Thursday, September 22, 2016

Mobile & Ohio and GM&O Railroads

scvsemmes
GM&O and Illinois Central
(Now Illinois Central Gulf)
Tracks in 2005.
Mobile, AL importance as a port was loosing to New Orleans, and they lost even more business because of the panic of 1837. To rebuild the business through their port, the businessmen looked at building a railroad to Cairo, IL to get some of New Orleans business by providing a faster, more reliable connection to the Gulf of Mexico using a railroad. The M&O was chartered in 1847-48 in the four states it would run through. And the M&O senators of the M&O states cooperated with Senator Stephen A. Douglas of Illinois to support land grants for the IC and M&O. The M&O did not get land grants in Kentucky or Tennessee because no public domain land was left, but they did get grants in Mississippi and Alabama. When it reached Corinth, MS, at the end of its land grants, it was one of the longest railroad in America. But I can't find that reference again to get the date and the exact rank of the length :-( It reached Columbus, KY, on April 22, 1861. This was thought to be as effective as Cairo, IL for intercepting river traffic since traffic had to be ferried across the Ohio or Mississippi Rivers anyhow.

The Civil War destroyed the M&O, more than once, as each side rebuilt it when they gained control. After the Civil War they built additional segments in the south. But the segment that interests me is they finished building to Cairo on May 1, 1882. In 1886 they bought the St. Louis and Cairo and converted it to standard gauge to complete a connection from Mobile to East St. Louis except for ferry service at Cairo. So in my 1928 RR Atlas, the route from Mobile to East St. Louis was M&O. r2parks has a 1935 timetable map. If you right-click the map and save it as a file, you can then use a file viewer to obtain a resolution that is good enough to read the city names.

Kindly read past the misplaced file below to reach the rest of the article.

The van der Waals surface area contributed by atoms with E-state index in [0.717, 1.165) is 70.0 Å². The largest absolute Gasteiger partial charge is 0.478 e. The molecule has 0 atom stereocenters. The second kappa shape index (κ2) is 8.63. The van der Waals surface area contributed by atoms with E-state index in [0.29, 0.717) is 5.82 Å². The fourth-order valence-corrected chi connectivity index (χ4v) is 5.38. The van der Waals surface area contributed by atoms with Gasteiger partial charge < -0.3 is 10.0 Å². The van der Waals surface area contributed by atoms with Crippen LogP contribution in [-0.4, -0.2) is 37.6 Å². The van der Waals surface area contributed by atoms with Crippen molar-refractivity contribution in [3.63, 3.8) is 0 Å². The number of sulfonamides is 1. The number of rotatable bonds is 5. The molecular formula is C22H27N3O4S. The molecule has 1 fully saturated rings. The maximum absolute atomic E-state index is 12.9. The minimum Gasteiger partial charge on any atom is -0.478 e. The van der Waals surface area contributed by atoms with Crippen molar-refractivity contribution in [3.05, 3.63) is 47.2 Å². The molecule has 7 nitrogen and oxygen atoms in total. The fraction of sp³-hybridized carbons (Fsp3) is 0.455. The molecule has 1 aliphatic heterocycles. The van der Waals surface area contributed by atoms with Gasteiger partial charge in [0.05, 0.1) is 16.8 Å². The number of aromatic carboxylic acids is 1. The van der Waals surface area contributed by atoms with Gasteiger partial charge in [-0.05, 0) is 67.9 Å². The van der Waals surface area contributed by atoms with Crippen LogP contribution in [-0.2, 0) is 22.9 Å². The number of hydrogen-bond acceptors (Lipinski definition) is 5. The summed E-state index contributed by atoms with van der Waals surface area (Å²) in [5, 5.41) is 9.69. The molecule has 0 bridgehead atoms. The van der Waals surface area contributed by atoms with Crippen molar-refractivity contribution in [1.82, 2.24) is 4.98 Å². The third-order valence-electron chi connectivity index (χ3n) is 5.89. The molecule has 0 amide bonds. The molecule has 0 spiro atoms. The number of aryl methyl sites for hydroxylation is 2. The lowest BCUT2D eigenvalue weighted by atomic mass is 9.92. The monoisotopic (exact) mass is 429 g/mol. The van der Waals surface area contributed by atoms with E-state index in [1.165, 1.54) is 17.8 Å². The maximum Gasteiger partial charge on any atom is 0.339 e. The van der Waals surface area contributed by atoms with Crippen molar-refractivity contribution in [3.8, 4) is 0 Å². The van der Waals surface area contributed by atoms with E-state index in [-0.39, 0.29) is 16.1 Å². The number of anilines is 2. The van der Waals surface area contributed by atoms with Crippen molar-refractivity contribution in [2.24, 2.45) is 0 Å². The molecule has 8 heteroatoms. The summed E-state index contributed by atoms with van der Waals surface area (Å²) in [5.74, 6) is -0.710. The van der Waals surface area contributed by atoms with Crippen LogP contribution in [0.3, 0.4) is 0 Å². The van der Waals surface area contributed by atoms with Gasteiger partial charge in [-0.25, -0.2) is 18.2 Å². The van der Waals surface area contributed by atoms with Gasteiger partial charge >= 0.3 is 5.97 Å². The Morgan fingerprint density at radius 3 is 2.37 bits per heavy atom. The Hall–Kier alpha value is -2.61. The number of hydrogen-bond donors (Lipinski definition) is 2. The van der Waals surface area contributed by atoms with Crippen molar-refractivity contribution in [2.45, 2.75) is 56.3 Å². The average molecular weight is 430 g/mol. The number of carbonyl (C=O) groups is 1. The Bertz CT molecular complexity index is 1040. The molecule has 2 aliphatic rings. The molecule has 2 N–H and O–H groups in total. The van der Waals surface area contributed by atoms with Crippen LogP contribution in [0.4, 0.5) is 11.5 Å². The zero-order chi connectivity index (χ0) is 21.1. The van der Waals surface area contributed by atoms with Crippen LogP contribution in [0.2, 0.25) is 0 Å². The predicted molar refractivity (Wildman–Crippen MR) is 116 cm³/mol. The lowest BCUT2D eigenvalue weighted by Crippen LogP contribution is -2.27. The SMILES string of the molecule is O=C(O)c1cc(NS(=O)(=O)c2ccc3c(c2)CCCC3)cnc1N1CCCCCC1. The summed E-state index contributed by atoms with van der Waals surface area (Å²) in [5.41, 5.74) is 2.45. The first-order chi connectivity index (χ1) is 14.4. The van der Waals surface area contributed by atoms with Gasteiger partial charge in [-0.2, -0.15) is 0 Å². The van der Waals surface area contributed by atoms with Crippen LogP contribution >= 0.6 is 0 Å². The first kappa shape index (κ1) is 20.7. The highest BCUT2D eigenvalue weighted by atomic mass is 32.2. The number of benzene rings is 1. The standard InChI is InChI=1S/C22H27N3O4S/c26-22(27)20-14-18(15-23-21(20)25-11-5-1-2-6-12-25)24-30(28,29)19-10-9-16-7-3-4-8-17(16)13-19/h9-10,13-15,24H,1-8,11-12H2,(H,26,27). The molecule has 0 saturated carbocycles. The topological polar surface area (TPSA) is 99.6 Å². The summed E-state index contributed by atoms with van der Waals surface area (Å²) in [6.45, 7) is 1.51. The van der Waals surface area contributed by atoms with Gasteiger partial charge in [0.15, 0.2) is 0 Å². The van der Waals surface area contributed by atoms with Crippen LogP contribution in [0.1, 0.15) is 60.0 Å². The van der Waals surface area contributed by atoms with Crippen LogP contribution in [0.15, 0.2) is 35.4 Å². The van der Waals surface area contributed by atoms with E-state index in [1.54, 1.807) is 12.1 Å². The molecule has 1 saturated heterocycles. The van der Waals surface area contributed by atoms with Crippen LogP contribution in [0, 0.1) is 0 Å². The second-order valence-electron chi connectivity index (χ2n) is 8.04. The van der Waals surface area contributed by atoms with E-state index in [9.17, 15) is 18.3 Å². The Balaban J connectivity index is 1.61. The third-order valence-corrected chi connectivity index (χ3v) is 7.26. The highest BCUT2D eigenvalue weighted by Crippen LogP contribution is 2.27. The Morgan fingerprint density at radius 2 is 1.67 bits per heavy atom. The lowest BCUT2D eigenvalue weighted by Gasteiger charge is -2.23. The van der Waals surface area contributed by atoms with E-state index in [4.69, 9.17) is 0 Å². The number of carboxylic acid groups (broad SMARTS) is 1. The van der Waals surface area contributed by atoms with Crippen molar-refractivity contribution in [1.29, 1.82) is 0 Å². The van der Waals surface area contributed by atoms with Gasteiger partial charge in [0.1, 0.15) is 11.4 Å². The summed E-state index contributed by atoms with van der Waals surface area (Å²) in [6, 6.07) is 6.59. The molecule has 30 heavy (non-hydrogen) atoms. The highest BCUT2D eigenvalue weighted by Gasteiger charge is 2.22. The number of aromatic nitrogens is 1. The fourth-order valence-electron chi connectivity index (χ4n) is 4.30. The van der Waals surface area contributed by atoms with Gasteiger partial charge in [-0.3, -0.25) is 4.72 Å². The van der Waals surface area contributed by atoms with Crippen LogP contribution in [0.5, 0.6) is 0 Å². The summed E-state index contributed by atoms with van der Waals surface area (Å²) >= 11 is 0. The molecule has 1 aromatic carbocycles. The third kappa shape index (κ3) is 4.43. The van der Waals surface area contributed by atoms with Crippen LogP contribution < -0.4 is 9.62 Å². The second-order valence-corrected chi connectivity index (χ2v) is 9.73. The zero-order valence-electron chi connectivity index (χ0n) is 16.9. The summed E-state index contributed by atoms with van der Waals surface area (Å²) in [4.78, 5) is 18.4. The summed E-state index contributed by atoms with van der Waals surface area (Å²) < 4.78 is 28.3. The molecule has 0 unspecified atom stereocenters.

In 1892 the Illinois Central built a steel truss bridge across the Ohio and the M&O used this bridge to cross the river. It was replaced during 1949-52 with a modern truss bridge using many of the same piers.

Southern Railway gained control in 1901, but relinquished it in 1940 when the M&O assets were merged with the Gulf Mobile & Northern to from the Gulf, Mobile & Ohio. The GM&N was essentially a parallel route in Mississippi. Remember, in the 1800s when one had to use horses to get to the depot, 15 miles between railroads allowed both railroads to be viable. But after cars, trucks and paved roads were developed, two railroads separated by just 15 miles became redundant.

In 1939 GM&O tried to acquire the Alton Railroad but that effort failed in the ICC hearings. In 1945 they negotiated with the bond holders of the Alton, paid $1,190,925.85 to the B&O even though the B&O's claims were $15,000,000, and agreed to split traffic with the IC, Wabash, and Chicago & Eastern Illinois. The 1945 merger proposal to the ICC of the GM&O and Alton railroads was successful. [acmeme written by James H. Lemly] A "corporate tree" indicates the Alton RR merged with the GM&O on 5-31-1947.



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